Just a week after President Bush, speaking at Israel's Knesset, likened those who would advocate engagement with "terrorists and radicals"...

| Wed May 21, 2008 4:21 PM EDT

Just a week after President Bush, speaking at Israel's Knesset, likened those who would advocate engagement with "terrorists and radicals" to Nazi appeasers, the governments of Israel and Syria—a close ally of Iran—have announced that official peace talks are underway between their nations, mediated by Turkey. "It is better in this situation to speak rather than to shoot," declared Israeli prime minister Ehud Olmert in a statement Wednesday. "This is what the sides agreed."

Noted the Syrian foreign ministry in a similar statement: "Both sides have expressed their desire to conduct the talks in good will and decided to continue dialogue with seriousness to achieve comprehensive peace."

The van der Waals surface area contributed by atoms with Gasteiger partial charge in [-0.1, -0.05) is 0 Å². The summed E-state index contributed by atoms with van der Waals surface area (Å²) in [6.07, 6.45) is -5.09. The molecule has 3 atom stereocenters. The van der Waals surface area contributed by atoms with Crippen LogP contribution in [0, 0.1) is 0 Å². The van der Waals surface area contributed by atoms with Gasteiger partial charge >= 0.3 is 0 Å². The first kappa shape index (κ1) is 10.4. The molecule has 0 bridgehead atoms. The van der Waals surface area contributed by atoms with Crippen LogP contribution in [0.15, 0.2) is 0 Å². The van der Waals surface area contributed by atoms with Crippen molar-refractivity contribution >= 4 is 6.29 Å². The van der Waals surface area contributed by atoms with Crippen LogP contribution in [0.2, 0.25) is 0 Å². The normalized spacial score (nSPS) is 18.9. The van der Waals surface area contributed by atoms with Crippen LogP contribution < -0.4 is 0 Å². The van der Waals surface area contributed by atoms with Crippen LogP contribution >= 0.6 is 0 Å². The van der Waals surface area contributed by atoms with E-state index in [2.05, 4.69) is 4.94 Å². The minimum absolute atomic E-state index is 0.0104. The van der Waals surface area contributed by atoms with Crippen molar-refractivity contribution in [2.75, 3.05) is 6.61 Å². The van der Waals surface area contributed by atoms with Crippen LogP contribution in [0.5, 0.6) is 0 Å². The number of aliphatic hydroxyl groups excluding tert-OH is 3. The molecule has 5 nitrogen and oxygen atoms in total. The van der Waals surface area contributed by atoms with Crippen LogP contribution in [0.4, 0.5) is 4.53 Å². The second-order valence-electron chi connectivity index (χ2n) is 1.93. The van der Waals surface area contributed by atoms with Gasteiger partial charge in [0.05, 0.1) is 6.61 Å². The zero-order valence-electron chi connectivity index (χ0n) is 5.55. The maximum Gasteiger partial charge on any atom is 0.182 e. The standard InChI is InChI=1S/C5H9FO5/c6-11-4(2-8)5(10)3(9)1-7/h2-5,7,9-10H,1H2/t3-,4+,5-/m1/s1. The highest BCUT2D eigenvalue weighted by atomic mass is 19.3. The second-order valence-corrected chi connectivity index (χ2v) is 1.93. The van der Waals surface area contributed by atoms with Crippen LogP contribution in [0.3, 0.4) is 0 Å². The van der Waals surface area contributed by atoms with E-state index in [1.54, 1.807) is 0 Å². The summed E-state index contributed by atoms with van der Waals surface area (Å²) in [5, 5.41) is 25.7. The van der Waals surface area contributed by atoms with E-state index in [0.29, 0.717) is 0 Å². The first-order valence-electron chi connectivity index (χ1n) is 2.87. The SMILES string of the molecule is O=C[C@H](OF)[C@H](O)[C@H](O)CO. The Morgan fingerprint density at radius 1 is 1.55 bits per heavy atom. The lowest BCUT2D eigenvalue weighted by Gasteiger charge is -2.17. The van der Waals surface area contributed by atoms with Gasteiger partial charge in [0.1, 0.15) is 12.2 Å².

The Bush administration, which was informed of the planned talks by Israel and Turkey, offered reluctant support. "It is our hope that discussions between Israel and Syria will cover all the relevant issues," a State Department official, speaking on background, told Mother Jones. He outlined Washington's outstanding concerns with Syria, including its "support for terrorist groups, facilitation of the passage of foreign fighters into Iraq, and intervention in Lebanon, as well as repression inside Syria. An agreement dealing with these issues would be a true contribution to peace."